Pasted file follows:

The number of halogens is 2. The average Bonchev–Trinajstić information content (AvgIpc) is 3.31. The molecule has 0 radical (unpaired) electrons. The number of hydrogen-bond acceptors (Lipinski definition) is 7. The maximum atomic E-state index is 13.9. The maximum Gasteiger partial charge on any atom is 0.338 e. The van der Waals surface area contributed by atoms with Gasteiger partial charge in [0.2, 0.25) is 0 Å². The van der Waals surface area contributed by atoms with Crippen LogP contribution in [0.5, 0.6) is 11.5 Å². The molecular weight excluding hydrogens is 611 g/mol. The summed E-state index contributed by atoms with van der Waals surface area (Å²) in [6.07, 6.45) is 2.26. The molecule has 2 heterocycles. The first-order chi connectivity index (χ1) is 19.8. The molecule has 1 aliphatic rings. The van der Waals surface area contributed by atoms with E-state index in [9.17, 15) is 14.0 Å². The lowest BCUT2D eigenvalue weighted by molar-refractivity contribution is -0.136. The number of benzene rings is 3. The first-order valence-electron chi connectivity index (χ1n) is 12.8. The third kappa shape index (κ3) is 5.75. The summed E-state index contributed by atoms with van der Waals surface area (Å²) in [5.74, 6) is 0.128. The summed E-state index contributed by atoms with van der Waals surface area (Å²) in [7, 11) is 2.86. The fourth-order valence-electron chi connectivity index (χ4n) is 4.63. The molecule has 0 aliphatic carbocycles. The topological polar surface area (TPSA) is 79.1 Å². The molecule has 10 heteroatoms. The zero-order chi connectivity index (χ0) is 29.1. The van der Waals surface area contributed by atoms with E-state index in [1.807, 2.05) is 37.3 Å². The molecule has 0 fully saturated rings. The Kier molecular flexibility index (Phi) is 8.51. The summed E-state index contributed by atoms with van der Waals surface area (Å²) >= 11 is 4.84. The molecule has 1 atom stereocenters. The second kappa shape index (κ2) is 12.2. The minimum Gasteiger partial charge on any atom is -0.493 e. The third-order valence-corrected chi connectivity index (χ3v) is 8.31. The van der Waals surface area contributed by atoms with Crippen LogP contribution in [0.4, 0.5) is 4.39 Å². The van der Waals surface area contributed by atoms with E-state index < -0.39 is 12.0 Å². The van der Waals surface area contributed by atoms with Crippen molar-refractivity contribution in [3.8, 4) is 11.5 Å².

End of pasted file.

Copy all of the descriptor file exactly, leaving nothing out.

The number of halogens is 2. The average Bonchev–Trinajstić information content (AvgIpc) is 3.31. The molecule has 0 radical (unpaired) electrons. The number of hydrogen-bond acceptors (Lipinski definition) is 7. The maximum atomic E-state index is 13.9. The maximum Gasteiger partial charge on any atom is 0.338 e. The van der Waals surface area contributed by atoms with Gasteiger partial charge in [0.2, 0.25) is 0 Å². The van der Waals surface area contributed by atoms with Crippen LogP contribution in [0.5, 0.6) is 11.5 Å². The molecular weight excluding hydrogens is 611 g/mol. The summed E-state index contributed by atoms with van der Waals surface area (Å²) in [6.07, 6.45) is 2.26. The molecule has 2 heterocycles. The first-order chi connectivity index (χ1) is 19.8. The molecule has 1 aliphatic rings. The van der Waals surface area contributed by atoms with E-state index in [9.17, 15) is 14.0 Å². The lowest BCUT2D eigenvalue weighted by molar-refractivity contribution is -0.136. The number of benzene rings is 3. The first-order valence-electron chi connectivity index (χ1n) is 12.8. The third kappa shape index (κ3) is 5.75. The summed E-state index contributed by atoms with van der Waals surface area (Å²) in [5.74, 6) is 0.128. The summed E-state index contributed by atoms with van der Waals surface area (Å²) in [7, 11) is 2.86. The fourth-order valence-electron chi connectivity index (χ4n) is 4.63. The molecule has 0 aliphatic carbocycles. The topological polar surface area (TPSA) is 79.1 Å². The molecule has 10 heteroatoms. The zero-order chi connectivity index (χ0) is 29.1. The van der Waals surface area contributed by atoms with E-state index in [1.807, 2.05) is 37.3 Å². The molecule has 0 fully saturated rings. The Kier molecular flexibility index (Phi) is 8.51. The summed E-state index contributed by atoms with van der Waals surface area (Å²) >= 11 is 4.84. The molecule has 1 atom stereocenters. The second kappa shape index (κ2) is 12.2. The minimum Gasteiger partial charge on any atom is -0.493 e. The third-order valence-corrected chi connectivity index (χ3v) is 8.31. The van der Waals surface area contributed by atoms with Crippen LogP contribution in [0.4, 0.5) is 4.39 Å². The van der Waals surface area contributed by atoms with E-state index < -0.39 is 12.0 Å². The van der Waals surface area contributed by atoms with Crippen molar-refractivity contribution in [3.8, 4) is 11.5 Å².